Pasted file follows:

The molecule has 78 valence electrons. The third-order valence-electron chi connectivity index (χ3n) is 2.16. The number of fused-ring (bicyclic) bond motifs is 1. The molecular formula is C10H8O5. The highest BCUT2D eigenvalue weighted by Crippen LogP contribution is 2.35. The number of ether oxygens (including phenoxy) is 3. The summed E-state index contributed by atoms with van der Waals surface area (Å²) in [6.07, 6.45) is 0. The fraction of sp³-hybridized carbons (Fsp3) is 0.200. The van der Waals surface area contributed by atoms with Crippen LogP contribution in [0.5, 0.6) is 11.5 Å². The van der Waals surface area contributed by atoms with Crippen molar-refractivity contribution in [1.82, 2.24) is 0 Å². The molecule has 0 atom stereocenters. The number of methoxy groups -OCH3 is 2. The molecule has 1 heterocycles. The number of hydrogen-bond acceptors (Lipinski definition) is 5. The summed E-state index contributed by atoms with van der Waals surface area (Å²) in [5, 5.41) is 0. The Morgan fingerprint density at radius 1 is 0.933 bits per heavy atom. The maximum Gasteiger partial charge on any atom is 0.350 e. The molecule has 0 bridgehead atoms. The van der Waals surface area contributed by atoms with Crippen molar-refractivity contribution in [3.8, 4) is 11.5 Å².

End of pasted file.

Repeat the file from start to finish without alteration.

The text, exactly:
The molecule has 78 valence electrons. The third-order valence-electron chi connectivity index (χ3n) is 2.16. The number of fused-ring (bicyclic) bond motifs is 1. The molecular formula is C10H8O5. The highest BCUT2D eigenvalue weighted by Crippen LogP contribution is 2.35. The number of ether oxygens (including phenoxy) is 3. The summed E-state index contributed by atoms with van der Waals surface area (Å²) in [6.07, 6.45) is 0. The fraction of sp³-hybridized carbons (Fsp3) is 0.200. The van der Waals surface area contributed by atoms with Crippen LogP contribution in [0.5, 0.6) is 11.5 Å². The van der Waals surface area contributed by atoms with Crippen molar-refractivity contribution in [1.82, 2.24) is 0 Å². The molecule has 0 atom stereocenters. The number of methoxy groups -OCH3 is 2. The molecule has 1 heterocycles. The number of hydrogen-bond acceptors (Lipinski definition) is 5. The summed E-state index contributed by atoms with van der Waals surface area (Å²) in [5, 5.41) is 0. The Morgan fingerprint density at radius 1 is 0.933 bits per heavy atom. The maximum Gasteiger partial charge on any atom is 0.350 e. The molecule has 0 bridgehead atoms. The van der Waals surface area contributed by atoms with Crippen molar-refractivity contribution in [3.8, 4) is 11.5 Å².